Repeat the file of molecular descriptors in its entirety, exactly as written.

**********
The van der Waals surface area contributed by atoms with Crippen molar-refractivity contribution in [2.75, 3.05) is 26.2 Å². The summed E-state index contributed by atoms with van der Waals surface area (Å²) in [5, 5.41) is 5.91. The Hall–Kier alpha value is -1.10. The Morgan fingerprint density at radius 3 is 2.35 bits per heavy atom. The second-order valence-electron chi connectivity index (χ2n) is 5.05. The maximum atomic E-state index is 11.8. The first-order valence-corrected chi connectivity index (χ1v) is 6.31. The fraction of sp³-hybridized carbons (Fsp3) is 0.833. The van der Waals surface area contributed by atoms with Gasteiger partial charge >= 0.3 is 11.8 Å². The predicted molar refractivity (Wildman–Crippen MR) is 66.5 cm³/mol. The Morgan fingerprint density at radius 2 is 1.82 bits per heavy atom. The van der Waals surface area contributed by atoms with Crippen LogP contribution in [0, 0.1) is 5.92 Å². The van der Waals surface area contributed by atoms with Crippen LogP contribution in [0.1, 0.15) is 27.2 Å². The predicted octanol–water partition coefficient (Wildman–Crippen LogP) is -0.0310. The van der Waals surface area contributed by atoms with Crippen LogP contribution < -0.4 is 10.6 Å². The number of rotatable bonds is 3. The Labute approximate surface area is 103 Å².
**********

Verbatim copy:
The van der Waals surface area contributed by atoms with Crippen molar-refractivity contribution in [2.75, 3.05) is 26.2 Å². The summed E-state index contributed by atoms with van der Waals surface area (Å²) in [5, 5.41) is 5.91. The Hall–Kier alpha value is -1.10. The Morgan fingerprint density at radius 3 is 2.35 bits per heavy atom. The second-order valence-electron chi connectivity index (χ2n) is 5.05. The maximum atomic E-state index is 11.8. The first-order valence-corrected chi connectivity index (χ1v) is 6.31. The fraction of sp³-hybridized carbons (Fsp3) is 0.833. The van der Waals surface area contributed by atoms with Gasteiger partial charge >= 0.3 is 11.8 Å². The predicted molar refractivity (Wildman–Crippen MR) is 66.5 cm³/mol. The Morgan fingerprint density at radius 2 is 1.82 bits per heavy atom. The van der Waals surface area contributed by atoms with Crippen LogP contribution in [0, 0.1) is 5.92 Å². The van der Waals surface area contributed by atoms with Crippen LogP contribution in [0.1, 0.15) is 27.2 Å². The predicted octanol–water partition coefficient (Wildman–Crippen LogP) is -0.0310. The van der Waals surface area contributed by atoms with Crippen LogP contribution < -0.4 is 10.6 Å². The number of rotatable bonds is 3. The Labute approximate surface area is 103 Å².